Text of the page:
CINCINNATI — There is an official Wilson NFL football tucked among some trinkets in Homer Bailey’s locker in the Cincinnati Reds clubhouse, fully inflated.
Some people might believe that because Bailey hasn’t pitched a baseball in a Major League game this year that he might be preparing to challenge Andy Dalton as quarterback of there Cincinnati Bengals.
Even though Bailey is from Texas, where high school football is king, as eulogized in ‘Friday Night Lights,’ Bailey never played football.
“It interfered with deer-hunting season,” said Bailey.
BUT BAILEY DOES TOSS the pigskin around to help build up his arm strength. And he was totally unaware that a former famous pitching coach, Tom House, used to have his pitchers throw footballs between starts, “Because throwing a football is the perfect motion for a baseball pitcher.”
Said Bailey, “I just throw the football a lot. I don’t know anything about Tom House. Really? He had pitchers throw footballs? I can believe that. I like throwing it. Before the season for about a week before I begin my off-season throwing with a baseball I throw the football. I try to throw it as much as I can during there season, too.”
IT WAS HOPED BY THE Reds that Bailey would be ready this weekend to rejoin the rotation after his season-long occupation of the disabled list after his Tommy John surgery last year.
Things, though, didn’t go as swimmingly on Wednesday as all had hoped when Bailey made a rehab start for Class AAA Louisville against the Columbus Clippers. The numbers look bad, but neither Bailey nor manager Bryan Price seemed overly concerned, other than to schedule him for another minor-league rehab start Monday, his sixth.
Bailey pitched 5 1/3 innings Wednesday and gave up five runs and struck out only one and left the mound after throwing 83 pitches.
“I got tired,” he said. “Everything up until the sixth inning was pretty good. Through the fourth I had only 40-some pitches and I was cruising along pretty good. One more time on rehab. I don’t know what the pitch-count is, but we’re doing one more for sure.”
Said Price, “We’ll see where he is after his next rehab start (Monday). We’ll assess to see if he needs to continue to pitch in the minor leagues or if he is ready to join the rotation. Our reports on his last start was that he was very good for five innings and got tired in the sixth. He was smart enough not to force himself beyond that. He was smart enough to acknowledge that he was tired and needed to come out. It is realistic that he should get beyond 90 pitches in this next outing and then we’ll figure out if he is ready to go.”
AS THE NON-WAIVERS TRADE deadline gets closer and closer, Manager Bryan Price was asked if he follows the rumors and reports and speculations.
“I don’t get on-line a great deal and I don’t hear anything at all regarding our players,” he said. “I know that there are names from our team bandied about, but I don’t hear anything to suggest anything is imminent.
“Last year there was a lot of talk and it was realistic,” Price added. “There was talk about Johnny Cueto and Mike Leake and I had a gut feeling those trades would be made before the trade deadline. But at this point in time I don’t have the same feeling about anybody on our team.”
Not even Jay Bruce?
“It is a very difficult situation to handle and I don’t like this time of year at all,” said Price. “It is exciting when you are thinking about adding players. But when you are thinking about subtraction or adding prospects it is really difficult on the club, especially those being mentioned a lot in trade talks. I love Jay Bruce and I’d love for Jay Bruce to be here for a long time. But way more often than not things that are talked about most don’t often come to fruition.”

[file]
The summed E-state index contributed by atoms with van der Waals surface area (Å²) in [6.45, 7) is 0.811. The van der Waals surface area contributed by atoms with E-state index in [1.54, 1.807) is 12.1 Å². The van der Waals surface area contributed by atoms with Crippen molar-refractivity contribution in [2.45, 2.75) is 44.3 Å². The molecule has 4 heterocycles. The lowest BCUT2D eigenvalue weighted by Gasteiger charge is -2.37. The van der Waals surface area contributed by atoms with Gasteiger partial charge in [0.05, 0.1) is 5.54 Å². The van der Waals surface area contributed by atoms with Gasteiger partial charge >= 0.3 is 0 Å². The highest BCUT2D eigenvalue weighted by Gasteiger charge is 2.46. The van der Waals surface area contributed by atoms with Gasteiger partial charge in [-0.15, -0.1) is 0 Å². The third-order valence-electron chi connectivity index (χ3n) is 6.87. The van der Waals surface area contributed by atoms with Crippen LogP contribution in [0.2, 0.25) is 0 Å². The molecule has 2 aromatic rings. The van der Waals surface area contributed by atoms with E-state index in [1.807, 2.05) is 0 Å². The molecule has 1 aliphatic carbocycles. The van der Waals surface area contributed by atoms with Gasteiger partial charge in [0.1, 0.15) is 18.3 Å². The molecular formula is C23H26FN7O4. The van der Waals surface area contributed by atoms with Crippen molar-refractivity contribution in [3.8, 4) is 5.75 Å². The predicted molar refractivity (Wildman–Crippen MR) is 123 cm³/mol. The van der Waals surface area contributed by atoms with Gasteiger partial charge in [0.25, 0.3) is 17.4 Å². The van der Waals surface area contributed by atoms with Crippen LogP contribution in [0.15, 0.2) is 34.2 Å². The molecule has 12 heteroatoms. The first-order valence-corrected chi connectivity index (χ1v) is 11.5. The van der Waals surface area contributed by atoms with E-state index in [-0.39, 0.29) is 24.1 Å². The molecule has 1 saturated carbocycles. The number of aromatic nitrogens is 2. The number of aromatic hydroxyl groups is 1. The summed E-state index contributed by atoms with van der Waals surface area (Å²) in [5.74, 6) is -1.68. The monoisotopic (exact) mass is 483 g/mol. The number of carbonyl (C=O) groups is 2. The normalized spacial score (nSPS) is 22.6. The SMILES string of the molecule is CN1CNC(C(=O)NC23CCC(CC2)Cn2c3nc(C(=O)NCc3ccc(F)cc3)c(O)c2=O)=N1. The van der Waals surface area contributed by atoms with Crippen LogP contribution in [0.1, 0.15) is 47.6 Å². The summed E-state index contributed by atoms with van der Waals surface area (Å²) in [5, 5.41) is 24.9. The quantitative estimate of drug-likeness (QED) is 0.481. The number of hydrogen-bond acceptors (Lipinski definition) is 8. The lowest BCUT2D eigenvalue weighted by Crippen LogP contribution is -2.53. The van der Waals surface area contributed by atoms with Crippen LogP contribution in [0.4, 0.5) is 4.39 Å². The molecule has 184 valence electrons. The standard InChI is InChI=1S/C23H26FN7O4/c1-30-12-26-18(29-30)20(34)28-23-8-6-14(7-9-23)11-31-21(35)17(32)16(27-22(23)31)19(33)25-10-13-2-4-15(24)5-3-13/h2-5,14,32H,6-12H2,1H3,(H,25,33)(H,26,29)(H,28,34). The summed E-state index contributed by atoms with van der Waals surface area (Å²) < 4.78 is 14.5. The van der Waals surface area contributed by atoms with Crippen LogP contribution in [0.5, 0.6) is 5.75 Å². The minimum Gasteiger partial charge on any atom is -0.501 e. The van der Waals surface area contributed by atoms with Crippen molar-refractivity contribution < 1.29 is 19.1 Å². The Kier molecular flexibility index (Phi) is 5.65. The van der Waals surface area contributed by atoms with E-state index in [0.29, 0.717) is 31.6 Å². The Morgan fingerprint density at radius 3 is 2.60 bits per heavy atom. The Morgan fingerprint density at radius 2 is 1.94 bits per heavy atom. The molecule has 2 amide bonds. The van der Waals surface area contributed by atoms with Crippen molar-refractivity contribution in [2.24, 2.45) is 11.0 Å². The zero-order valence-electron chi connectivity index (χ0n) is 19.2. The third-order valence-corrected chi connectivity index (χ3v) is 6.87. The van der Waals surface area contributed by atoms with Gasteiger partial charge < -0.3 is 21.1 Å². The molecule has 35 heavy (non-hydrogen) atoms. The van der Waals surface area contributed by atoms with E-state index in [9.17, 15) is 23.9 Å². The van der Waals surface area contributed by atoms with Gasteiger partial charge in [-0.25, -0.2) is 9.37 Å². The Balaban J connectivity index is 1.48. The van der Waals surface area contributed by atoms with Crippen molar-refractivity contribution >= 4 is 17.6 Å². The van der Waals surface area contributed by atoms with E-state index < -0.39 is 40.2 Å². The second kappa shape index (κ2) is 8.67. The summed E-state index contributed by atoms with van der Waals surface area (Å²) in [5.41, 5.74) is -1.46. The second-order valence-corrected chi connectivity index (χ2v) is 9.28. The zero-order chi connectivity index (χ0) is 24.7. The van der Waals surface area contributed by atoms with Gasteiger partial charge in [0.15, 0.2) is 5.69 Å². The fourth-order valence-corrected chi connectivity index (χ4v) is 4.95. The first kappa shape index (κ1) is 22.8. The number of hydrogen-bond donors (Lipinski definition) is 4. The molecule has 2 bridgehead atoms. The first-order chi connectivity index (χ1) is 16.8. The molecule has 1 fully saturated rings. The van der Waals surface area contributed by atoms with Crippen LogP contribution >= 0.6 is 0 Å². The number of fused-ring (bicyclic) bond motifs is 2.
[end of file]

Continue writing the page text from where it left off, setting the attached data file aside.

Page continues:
JOSE PERAZA is 22, at an age when he should be playing every day — if not in the majors, then in the minors preparing for the day he’ll play regularly in the majors. Peraza remains on the Reds roster and Price does his desperate best to find him playing time.
That means Peraza, a shortstop, finds himself playing all over God’s baseball creation — second base, third base, left field, center field, right field and even, once in a while, shortstop.
“Right now on Peraza I am seeing more of what I liked in spring training,” said Price. “His base running instincts are better than I anticipated. His ability to switch positions without losing a step is impressive. You know, it’s a hard thing to do. He came up as a shortstop and was moved to second base and played three positions with the Dodgers. And now he is doing a similar thing with us.
“It has been amazing the way he has been able to perform not playing every day,” Price added. “You don’t expect young guys used to playing every day to play two or three times a week and give you a decent pinch-hit at bat. That’s been a surprise, from a maturity standpoint.”
AS FOR NOW, PRICE is watching closely, observing what Peraza can or can’t do in these days of musical chairs positions. Had Brandon Phillips accepted a trade over the winter, Peraza mostly likely would be the every day second baseman. And perhaps, if Price is brave enough and the front office approves, fans will see more of Peraza and less of Phillips the last couple of months. Certainly at his age Phillips isn’t part of the Reds Reconstruction Era.
“I haven’t seen enough of Peraza yet to come to any conclusions,” said Price. “I just think he is a really good athletic baseball player. He has to create a body of work to define who he is as a player before I can assess him. It’s like somebody saying a player is the next Mickey Mantle. That hasn’t work out very well.
“I’d just like to get to the point where he is playing regularly and we can begin to assess him. I mean, he is only 22 years old, just turned 22 during spring training. By anybody’s standards, that is so young to be at this level and be able to compete and do more than hold his own has been impressive.”